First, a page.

Marketing Week has created an excellent study about the declining interest in traditional marketing careers. As a recruiter in the sector (for longer than I'm prepared to commit to writing) I'm sad to hear it.
But I'm not surprised.
From being one of the most competitive and aspirational career choices, particularly in the FMCG and consumer brands sector in recent decades, I'd be lying if I said I hadn't felt the need to work much harder to find willing talent at the more junior ends of the experience spectrum over the past few years.
I thought (perhaps rather foolishly - please don't throw any rotten tomatoes at me for this statement) that maybe this had something to do with the emerging "entitled" or "flakey" millennial generation (so often labeled by the media). They want a lot to justify their efforts, they're worth it, just ask for the world and you'll get it etc etc and there's perhaps still an element of that.
The article here is extensive and covers some relevant points including;
- A lack of education in marketing careers
- Perception of marketing as purely "advertising" or even a poorly paid "sales" career
- A long standing barrier to entry for the working classes with unpaid internships and low level starting salaries.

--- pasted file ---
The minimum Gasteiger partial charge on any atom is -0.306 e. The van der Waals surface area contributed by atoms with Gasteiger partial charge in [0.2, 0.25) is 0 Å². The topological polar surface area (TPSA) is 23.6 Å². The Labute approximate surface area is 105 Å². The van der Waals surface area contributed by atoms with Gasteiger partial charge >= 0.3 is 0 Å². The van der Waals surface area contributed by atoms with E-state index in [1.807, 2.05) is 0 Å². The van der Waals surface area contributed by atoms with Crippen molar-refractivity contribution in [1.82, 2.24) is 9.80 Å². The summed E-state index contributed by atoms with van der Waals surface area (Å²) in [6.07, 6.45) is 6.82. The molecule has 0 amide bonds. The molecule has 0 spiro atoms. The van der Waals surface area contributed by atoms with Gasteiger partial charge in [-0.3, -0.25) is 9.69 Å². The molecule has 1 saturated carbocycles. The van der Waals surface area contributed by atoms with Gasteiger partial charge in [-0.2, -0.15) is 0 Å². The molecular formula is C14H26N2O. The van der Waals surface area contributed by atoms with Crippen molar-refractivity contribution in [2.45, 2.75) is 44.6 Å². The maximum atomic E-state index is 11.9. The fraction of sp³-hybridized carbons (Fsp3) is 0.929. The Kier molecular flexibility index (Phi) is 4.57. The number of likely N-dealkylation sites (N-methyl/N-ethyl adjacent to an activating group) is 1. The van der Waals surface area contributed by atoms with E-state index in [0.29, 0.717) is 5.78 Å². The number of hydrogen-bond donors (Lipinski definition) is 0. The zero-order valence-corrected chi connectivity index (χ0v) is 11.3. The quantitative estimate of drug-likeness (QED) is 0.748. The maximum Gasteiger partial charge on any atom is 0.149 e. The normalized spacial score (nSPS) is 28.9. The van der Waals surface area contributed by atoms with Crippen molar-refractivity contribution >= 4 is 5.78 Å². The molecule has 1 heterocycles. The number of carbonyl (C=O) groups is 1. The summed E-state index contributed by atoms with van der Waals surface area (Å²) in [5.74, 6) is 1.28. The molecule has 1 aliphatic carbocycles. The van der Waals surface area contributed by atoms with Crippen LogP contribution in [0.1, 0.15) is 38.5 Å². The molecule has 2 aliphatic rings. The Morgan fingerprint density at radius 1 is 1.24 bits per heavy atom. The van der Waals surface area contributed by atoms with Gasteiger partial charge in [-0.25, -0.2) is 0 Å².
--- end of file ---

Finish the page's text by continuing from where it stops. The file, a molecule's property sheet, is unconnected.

I've one or two ideas as to why FMCG may be suffering in particular...
1. The lure of technology - Internet / Digital / Tech / lifestyle brands seen as the new employer brand heroes with the social bragging rights.
2. They're perceived to be traditional or behind the curve - lack of investment in meaningful digital marketing.
3. Barriers to entry in terms of experience required or traditional, uber competitive graduate schemes, for only the highest achieving university students
There are possibly more.
I'd love to see a re-enlivened interest in FMCG marketing careers, but I wonder if any of the significant employers will embrace, and make changes when it comes to attracting the Generation Z talent gap?
Do young people still see marketing as a desirable career destination? The answer to this question is crucial in guaranteeing a pipeline of fresh talent entering the industry. The reality is that the lack of information out there explaining the diverse opportunities of a career in marketing puts the industry at a distinct disadvantage in the minds of young people. Marketing also has to contend with a perception problem among the younger generation that it is intrinsically linked with advertising, which Generation Z notoriously either distrust or dislike.